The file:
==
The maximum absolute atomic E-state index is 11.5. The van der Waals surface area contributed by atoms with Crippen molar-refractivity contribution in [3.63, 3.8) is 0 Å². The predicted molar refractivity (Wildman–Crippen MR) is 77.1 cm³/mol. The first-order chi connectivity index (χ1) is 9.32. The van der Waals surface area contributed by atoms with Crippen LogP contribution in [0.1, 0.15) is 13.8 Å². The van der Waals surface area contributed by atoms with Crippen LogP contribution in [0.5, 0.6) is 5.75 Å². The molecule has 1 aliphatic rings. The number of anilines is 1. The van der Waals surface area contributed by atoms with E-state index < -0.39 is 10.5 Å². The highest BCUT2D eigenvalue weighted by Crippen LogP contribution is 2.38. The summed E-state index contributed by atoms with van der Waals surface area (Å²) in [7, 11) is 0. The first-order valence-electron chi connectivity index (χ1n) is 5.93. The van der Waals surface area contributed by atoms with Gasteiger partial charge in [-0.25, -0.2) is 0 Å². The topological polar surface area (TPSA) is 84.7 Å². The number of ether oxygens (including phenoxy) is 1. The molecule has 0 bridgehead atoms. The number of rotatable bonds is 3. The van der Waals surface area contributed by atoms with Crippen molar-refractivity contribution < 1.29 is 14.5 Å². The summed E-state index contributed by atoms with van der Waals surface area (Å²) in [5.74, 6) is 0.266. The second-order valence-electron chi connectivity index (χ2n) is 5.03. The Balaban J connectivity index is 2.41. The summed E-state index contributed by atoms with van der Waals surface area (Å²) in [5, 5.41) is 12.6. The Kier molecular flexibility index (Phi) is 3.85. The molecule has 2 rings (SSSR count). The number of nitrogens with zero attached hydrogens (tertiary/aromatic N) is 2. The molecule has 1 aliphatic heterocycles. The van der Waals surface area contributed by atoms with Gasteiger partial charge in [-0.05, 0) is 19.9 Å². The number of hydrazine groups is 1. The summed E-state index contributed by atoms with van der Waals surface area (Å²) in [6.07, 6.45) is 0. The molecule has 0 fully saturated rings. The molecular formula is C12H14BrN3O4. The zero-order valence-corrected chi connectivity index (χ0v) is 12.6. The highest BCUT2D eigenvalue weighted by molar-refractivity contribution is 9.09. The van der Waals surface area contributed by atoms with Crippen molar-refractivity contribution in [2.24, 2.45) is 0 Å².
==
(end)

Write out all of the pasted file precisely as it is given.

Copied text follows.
The maximum absolute atomic E-state index is 11.5. The van der Waals surface area contributed by atoms with Crippen molar-refractivity contribution in [3.63, 3.8) is 0 Å². The predicted molar refractivity (Wildman–Crippen MR) is 77.1 cm³/mol. The first-order chi connectivity index (χ1) is 9.32. The van der Waals surface area contributed by atoms with Crippen LogP contribution in [0.1, 0.15) is 13.8 Å². The van der Waals surface area contributed by atoms with Crippen LogP contribution in [0.5, 0.6) is 5.75 Å². The molecule has 1 aliphatic rings. The number of anilines is 1. The van der Waals surface area contributed by atoms with E-state index < -0.39 is 10.5 Å². The highest BCUT2D eigenvalue weighted by Crippen LogP contribution is 2.38. The summed E-state index contributed by atoms with van der Waals surface area (Å²) in [7, 11) is 0. The first-order valence-electron chi connectivity index (χ1n) is 5.93. The van der Waals surface area contributed by atoms with Gasteiger partial charge in [-0.25, -0.2) is 0 Å². The topological polar surface area (TPSA) is 84.7 Å². The number of ether oxygens (including phenoxy) is 1. The molecule has 0 bridgehead atoms. The number of rotatable bonds is 3. The van der Waals surface area contributed by atoms with Crippen molar-refractivity contribution < 1.29 is 14.5 Å². The summed E-state index contributed by atoms with van der Waals surface area (Å²) in [5.74, 6) is 0.266. The second-order valence-electron chi connectivity index (χ2n) is 5.03. The Balaban J connectivity index is 2.41. The summed E-state index contributed by atoms with van der Waals surface area (Å²) in [5, 5.41) is 12.6. The Kier molecular flexibility index (Phi) is 3.85. The molecule has 2 rings (SSSR count). The number of nitrogens with zero attached hydrogens (tertiary/aromatic N) is 2. The molecule has 1 aliphatic heterocycles. The van der Waals surface area contributed by atoms with Gasteiger partial charge in [-0.05, 0) is 19.9 Å². The number of hydrazine groups is 1. The summed E-state index contributed by atoms with van der Waals surface area (Å²) in [6.07, 6.45) is 0. The molecule has 0 fully saturated rings. The molecular formula is C12H14BrN3O4. The zero-order valence-corrected chi connectivity index (χ0v) is 12.6. The highest BCUT2D eigenvalue weighted by molar-refractivity contribution is 9.09. The van der Waals surface area contributed by atoms with Crippen molar-refractivity contribution in [2.24, 2.45) is 0 Å².